Summary from the publisher: Holden Harris is locked in a prison of autism, bullied by kids who don’t understand his quiet, quirky ways. Ella Reynolds, star of the school drama production takes an interest in Holden after she catches him listening to her rehearse for the school play. Will friendship, faith, and the power of song be enough to unlock the miracle that Holden needs?
If you've ever read a Karen Kingsbury book then you know what to expect when you read this book. If you've never read a Karen Kingsbury book before, well all I have to say is that it's like reading a soap opera. I'm not saying there's anything wrong with soap operas but there's as much drama in this book as you find on daytime TV. Of course it's a Christian soap opera.
Since I've never personally had anyone close to me dealing with autism, I can't fully relate with what the characters are going through. From other accounts that I have read, I am assuming that what Holden's parents and friends are experiencing is what normally happens. There's the frustration and emotion of not being able to communicate with your son. It can even tear a marriage apart as evident in this story. The book also shows the effects of bullying and how it should be stopped, though the quickness of the turnaround in this book was not realistic.
I am a bit appalled at how the ending ends up being. Everything seems to magically all come together just like the ending of the musical that's being performed. For fifteen years Holden's had no communication with his parents or anyone, and then suddenly after one meeting with his old childhood friend he starts talking again? It reminded of another of Kingsbury's books where a character with a life threatening situation is told of a surgery that DOESN'T EXIST in real life that can save him. It kills me that these books have to have a happy ending. It feels like it gives false hope to parents of autistic kids that their child can too become healed immediately. I'm not saying that miracles can happen but what if people believe this and then become obsessed with trying to find a cure for their kids? There is a also a character that commits suicide. It bothered me that, in her author note, Kingsbury said that it was really hard for her to write about it so in order to make herself feel better she made the character change their mind during the last few seconds of their life. So because SHE feels bad, she can't let her character go in peace? Also, I found it annoying at how many times in this book about how handsome Holden is and how if he was "normal" he'd be the catch of every girl in school. I guess it would have been ok to bring it up once, but it's mentioned MANY times throughout the book. One more thing to note: the only news channel mentioned in this story was Fox News. Just wanted to note that.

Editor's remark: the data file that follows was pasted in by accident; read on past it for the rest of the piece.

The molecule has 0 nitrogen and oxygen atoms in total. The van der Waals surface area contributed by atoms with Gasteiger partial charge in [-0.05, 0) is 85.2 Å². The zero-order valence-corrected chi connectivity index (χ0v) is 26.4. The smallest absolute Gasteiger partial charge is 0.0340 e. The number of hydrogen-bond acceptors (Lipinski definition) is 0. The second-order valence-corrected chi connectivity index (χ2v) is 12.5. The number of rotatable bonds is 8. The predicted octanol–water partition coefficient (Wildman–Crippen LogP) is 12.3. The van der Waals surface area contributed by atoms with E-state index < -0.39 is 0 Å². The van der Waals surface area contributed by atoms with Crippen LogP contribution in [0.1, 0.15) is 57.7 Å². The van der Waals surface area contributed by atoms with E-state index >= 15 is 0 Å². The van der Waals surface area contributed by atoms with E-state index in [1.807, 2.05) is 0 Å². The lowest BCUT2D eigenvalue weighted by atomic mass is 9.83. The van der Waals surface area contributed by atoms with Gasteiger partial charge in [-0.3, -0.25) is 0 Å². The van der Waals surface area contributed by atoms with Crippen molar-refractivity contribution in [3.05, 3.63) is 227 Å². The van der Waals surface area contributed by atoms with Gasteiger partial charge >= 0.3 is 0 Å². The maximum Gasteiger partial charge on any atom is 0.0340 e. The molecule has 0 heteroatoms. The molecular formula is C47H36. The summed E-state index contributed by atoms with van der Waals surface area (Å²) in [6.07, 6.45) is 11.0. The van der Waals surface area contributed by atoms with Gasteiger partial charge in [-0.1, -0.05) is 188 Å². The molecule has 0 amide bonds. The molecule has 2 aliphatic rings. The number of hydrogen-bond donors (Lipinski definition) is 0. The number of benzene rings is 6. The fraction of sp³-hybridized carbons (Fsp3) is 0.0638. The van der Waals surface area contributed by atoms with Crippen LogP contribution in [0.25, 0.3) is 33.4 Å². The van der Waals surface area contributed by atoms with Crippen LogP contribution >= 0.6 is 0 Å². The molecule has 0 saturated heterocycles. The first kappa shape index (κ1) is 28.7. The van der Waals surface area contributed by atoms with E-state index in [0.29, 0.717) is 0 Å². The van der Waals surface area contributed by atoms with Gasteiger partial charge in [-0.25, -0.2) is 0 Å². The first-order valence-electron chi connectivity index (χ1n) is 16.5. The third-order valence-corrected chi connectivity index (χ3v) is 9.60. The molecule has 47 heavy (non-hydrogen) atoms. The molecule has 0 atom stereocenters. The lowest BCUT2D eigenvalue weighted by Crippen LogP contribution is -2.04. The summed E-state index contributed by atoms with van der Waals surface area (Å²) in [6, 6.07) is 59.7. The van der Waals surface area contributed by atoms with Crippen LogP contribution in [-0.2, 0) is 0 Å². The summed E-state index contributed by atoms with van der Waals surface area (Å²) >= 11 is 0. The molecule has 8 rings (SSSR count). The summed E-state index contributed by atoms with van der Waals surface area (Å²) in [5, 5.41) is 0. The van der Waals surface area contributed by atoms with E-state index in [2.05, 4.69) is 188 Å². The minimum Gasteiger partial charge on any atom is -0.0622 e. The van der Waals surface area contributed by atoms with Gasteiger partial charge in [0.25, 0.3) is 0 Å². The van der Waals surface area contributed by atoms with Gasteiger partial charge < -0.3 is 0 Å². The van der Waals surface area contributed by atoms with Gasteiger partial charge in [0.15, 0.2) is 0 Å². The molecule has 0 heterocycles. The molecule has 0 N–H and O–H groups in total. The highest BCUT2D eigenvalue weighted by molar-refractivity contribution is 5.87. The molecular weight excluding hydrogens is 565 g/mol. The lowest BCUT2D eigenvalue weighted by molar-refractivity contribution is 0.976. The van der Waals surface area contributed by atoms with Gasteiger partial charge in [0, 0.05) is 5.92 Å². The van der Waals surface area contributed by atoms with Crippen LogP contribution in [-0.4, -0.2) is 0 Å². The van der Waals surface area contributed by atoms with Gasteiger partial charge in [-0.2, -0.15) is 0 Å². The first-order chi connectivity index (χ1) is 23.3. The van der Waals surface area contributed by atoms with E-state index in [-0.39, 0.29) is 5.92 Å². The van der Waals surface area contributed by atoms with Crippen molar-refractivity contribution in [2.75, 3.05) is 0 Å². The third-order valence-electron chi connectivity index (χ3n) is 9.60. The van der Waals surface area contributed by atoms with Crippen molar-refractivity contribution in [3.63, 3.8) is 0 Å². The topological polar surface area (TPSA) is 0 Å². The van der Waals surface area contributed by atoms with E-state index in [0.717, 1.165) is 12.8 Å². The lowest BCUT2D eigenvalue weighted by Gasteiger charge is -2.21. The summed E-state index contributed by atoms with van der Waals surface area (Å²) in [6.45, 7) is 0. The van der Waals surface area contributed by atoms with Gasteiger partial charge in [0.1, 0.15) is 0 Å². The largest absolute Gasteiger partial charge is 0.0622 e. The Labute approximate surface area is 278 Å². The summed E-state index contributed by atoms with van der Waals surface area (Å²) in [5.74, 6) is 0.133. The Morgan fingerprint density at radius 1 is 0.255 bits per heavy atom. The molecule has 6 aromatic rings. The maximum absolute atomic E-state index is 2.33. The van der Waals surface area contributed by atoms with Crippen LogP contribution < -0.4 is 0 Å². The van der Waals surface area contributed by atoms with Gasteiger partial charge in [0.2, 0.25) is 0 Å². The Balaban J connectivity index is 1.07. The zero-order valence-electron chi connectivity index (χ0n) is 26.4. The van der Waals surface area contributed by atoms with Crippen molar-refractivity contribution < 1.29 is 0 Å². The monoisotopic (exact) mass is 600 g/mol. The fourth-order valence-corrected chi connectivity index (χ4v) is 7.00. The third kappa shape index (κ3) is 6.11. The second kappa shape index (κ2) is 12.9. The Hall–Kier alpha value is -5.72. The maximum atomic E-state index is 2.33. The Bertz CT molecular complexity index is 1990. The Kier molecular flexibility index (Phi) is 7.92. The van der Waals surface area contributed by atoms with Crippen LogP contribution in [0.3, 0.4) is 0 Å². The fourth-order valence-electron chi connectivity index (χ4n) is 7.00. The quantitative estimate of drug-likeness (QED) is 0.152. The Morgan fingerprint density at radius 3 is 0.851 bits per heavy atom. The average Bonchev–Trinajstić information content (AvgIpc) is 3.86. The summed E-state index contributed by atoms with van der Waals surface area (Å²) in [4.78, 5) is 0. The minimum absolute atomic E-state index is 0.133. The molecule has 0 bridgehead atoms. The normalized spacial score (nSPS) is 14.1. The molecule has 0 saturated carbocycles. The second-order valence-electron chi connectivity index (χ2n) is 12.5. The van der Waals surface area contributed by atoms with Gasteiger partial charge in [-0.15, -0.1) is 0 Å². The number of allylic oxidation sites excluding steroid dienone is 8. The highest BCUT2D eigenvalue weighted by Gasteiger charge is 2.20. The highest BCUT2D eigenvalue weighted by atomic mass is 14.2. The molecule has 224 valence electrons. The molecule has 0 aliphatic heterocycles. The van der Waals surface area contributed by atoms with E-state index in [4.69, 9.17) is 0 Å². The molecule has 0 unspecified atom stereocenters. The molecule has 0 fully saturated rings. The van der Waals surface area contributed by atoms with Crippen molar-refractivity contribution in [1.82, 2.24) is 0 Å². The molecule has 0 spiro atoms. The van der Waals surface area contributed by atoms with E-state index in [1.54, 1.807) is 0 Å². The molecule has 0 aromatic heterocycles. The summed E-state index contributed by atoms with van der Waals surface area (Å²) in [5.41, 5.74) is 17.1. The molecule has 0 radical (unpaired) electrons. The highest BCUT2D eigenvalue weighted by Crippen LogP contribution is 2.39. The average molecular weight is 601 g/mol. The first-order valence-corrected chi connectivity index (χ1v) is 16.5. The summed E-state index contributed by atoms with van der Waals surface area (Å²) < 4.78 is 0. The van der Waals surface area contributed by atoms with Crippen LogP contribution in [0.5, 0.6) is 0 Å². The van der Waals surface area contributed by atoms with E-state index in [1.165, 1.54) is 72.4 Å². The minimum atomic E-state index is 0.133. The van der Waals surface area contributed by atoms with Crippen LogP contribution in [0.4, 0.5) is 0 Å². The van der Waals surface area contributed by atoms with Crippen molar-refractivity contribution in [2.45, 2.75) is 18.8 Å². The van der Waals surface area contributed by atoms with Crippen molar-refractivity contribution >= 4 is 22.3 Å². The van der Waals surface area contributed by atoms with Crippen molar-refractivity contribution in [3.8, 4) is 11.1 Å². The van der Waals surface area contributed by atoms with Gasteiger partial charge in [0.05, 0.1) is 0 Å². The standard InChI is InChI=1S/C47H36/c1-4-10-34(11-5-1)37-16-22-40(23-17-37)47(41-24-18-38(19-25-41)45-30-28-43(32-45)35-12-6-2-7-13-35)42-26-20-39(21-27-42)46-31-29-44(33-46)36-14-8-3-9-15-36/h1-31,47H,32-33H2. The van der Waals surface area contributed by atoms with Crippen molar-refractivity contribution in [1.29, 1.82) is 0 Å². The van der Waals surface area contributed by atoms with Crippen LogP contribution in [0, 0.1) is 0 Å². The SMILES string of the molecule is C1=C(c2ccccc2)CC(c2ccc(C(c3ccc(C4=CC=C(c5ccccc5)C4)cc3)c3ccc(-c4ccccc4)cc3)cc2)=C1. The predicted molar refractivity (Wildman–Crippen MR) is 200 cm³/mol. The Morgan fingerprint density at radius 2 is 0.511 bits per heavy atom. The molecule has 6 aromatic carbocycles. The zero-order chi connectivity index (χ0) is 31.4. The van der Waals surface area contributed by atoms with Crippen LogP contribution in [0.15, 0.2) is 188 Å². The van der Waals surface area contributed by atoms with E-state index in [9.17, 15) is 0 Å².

Yes, this review is bit more snarkier than normal. I'm not that really big of a KK fan, and I'm definitely not on her bandwagon like a bunch of other people are. To be honest I find most of her work to be over emotional, over dramatic and the quality of the writing is not that great. Yet for some reason, thousands of Christian women love her work to death and will do anything for her as evident by the over 600 5 star reviews on Amazon for this book, because KK offered a cruise or something for all her readers who did so. Her work, as far I know, hasn't won any literary awards even in the Christian industry so while her books may be popular with a certain market, overall they aren't being recognized for their writing or literary quality. I sometimes feel like Karen Kingsbury is to Christian fiction as Nicholas Sparks is to romance. They are not really the best examples of the market but everyone seems to make them out to be.
Unlocked by Karen Kingsbury is published by Zondervan (2010)
This review copy was provided by the publisher.
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